Away from the southeast, two Common Cranes were at Loch of Strathbeg (Aberdeenshire) on 3rd, with four over Scatness (Shetland) on 7th and two over Crossbost, Lewis (Outer Hebrides) on 7th. The only Glossy Ibis was the long-staying bird at Tacumshin (Co. Wexford), reported only on 9th.

Close to home (for me at least) was the pleasant sight of five Black-winged Stilts at Titchwell (Norfolk) on 5th–6th, harking back to the good old days of 'Sammy'. Other short-staying waders included a Pectoral Sandpiper at Frampton Marsh (Lincolnshire) on 6th–8th and yet another Broad-billed Sandpiper, this time at Port Clarence (Cleveland) on 6th–9th.

Pectoral Sandpiper
Pectoral Sandpiper, Frampton Marsh RSPB, Lincolnshire (Photo: Trevor Gunby)

Broad-billed Sandpiper
Broad-billed Sandpiper, Port Clarence, Cleveland (Photo: Ian Boustead)

Again in Norfolk, but not so obliging, was a Gull-billed Tern that toured the North Norfolk coast on 5th. It was first reported past Salthouse, then over the Black-winged Stilt crowds at Titchwell at 12:42 and 12:55 before politically and prudently pleasing observers at Holme NOA at 12:59 and Holme NWT 10 minutes later. There was also a record of a bird in Cardiff Bay (Glamorgan) on 8th.

On the skua front, the most bizarre sighting of the week was of a pale-morph Arctic Skua on 8th seen mobbing Gannets in Plymouth Sound, viewed through the periscope of one of Her Majesty's attack submarines! More photogenic was a pale-morph Long-tailed Skua, seen for just one day on mainland Shetland on 5th.

Long-tailed Skua
Long-tailed Skua, undisclosed site, Shetland (Photo: Dougie Preston)

There was an unusual run of Glaucous Gull records on 5th, with near-adults at Kilrush (Co. Clare) and two on the Outer Hebrides, at Butt of Lewis and on North Uist, and the first-summer was still at Spurn (East Yorkshire). There was just one later record, of a first-summer at Newcastle (Co. Wicklow) on 9th.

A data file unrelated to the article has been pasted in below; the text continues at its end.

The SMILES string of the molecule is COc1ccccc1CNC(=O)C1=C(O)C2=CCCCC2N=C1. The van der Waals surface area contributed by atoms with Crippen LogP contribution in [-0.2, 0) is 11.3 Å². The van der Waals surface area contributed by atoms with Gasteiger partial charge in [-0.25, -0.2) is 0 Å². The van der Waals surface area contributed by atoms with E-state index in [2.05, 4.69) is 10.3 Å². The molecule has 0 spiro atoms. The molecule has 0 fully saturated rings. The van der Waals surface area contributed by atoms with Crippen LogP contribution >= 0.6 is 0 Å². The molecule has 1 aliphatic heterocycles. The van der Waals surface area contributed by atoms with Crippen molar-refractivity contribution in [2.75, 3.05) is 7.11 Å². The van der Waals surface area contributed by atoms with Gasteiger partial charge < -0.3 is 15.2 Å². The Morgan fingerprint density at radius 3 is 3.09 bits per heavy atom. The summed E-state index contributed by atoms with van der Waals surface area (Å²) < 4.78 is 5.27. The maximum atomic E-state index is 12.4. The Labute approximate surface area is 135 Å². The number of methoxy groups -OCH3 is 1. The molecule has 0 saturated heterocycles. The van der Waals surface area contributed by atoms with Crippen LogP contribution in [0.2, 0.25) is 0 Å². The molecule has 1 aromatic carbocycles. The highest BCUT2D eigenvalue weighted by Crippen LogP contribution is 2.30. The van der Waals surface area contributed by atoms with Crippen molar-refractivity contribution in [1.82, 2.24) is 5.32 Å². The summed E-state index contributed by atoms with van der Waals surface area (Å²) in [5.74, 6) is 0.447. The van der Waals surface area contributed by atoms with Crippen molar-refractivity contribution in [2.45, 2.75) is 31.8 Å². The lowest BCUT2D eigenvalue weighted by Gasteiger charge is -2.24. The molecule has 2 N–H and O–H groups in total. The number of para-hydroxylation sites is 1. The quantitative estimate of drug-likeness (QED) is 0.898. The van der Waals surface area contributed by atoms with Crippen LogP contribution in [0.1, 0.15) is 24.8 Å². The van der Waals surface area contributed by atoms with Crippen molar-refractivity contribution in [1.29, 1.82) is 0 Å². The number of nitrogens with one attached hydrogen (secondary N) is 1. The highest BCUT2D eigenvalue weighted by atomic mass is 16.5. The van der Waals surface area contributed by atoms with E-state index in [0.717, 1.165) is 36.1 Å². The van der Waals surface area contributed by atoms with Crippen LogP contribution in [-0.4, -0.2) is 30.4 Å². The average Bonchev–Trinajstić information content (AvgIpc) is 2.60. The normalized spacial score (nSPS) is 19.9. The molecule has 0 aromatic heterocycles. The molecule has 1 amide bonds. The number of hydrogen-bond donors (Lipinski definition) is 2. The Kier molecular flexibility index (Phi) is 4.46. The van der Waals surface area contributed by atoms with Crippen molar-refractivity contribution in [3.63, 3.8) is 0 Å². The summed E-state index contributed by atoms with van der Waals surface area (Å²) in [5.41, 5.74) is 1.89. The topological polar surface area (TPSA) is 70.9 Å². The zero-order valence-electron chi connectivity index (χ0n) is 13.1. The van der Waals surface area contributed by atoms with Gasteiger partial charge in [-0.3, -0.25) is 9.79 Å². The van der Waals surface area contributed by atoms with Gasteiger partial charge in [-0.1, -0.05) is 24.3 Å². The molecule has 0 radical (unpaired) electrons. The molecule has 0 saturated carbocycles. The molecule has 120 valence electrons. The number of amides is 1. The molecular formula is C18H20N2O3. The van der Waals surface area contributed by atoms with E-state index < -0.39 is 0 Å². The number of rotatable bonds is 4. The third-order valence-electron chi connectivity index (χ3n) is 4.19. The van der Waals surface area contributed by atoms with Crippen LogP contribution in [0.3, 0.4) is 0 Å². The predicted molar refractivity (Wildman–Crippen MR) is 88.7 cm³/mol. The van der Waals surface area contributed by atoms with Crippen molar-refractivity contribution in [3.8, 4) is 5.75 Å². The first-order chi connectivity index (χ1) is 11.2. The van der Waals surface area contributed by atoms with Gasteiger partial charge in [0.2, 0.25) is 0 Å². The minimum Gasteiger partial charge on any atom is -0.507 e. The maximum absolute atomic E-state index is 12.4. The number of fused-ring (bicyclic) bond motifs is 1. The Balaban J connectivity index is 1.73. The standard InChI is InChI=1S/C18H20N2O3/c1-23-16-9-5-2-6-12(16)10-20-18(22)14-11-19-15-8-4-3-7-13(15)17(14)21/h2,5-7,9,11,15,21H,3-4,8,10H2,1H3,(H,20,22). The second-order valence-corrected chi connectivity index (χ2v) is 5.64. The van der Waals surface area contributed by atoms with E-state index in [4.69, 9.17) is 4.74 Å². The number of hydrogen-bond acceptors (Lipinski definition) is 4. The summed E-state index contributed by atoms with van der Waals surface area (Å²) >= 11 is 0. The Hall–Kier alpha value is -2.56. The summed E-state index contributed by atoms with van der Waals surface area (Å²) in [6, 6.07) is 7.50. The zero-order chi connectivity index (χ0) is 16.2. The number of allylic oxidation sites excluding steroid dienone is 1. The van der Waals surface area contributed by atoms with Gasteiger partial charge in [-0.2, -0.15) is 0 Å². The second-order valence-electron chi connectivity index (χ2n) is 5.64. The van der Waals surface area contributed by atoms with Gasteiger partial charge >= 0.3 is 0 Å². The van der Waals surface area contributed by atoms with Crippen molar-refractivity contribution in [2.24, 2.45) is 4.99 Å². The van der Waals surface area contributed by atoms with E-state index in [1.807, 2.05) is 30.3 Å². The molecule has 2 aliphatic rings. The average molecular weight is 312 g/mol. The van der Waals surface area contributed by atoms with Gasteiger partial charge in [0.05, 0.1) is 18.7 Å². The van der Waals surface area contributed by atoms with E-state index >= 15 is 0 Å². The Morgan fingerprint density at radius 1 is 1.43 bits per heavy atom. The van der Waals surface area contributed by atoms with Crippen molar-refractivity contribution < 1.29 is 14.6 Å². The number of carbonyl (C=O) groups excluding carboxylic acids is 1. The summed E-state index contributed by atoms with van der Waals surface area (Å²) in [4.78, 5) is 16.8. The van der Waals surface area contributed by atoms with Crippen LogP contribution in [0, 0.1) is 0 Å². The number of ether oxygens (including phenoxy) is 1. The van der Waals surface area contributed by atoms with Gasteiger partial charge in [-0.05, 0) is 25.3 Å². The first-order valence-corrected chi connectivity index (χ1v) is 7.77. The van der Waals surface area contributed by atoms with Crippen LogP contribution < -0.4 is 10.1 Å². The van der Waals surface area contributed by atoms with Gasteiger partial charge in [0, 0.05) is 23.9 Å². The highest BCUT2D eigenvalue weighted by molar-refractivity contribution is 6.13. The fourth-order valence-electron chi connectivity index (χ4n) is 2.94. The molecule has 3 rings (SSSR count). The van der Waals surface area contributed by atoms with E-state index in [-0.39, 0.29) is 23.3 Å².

An adult White-winged Black Tern was present at Allscott Sugar Factory (Shropshire) on 6th, and was almost certainly the same bird that was then at Belvide Reservoir (Staffordshire) the next day. Interestingly, reports of Arctic Tern from the same site probably refer to a very red-billed Common Tern (more details on the Belvide blog).

White-winged Black Tern
White-winged Black Tern, Allscott Sugar Factory (Permit only), Shropshire (Photo: Jim Almond)

As is usual at this time of year, several Black Kites were seen, over Chester Zoo (Cheshire) and St Justinian (Pembrokeshire) on 3rd, Budle Bay (Northumberland) on 4th and (the same) over Rennington (Northumberland) on 5th and Baydon (Wiltshire) on 6th. Other 'possibles' were seen over Arncliffe (North Yorkshire) on 5th and Wiveton (Norfolk) on 8th. An unseasonable Rough-legged Buzzard must have been a surprise on the island of Raasay (Highland) on 4th.

Red-footed Falcons remained at Dungeness (Kent) — a first-summer male — to 5th and Ouse Fen (Cambridgeshire) to 7th with others including a first-summer male over York (North Yorkshire) on 5th.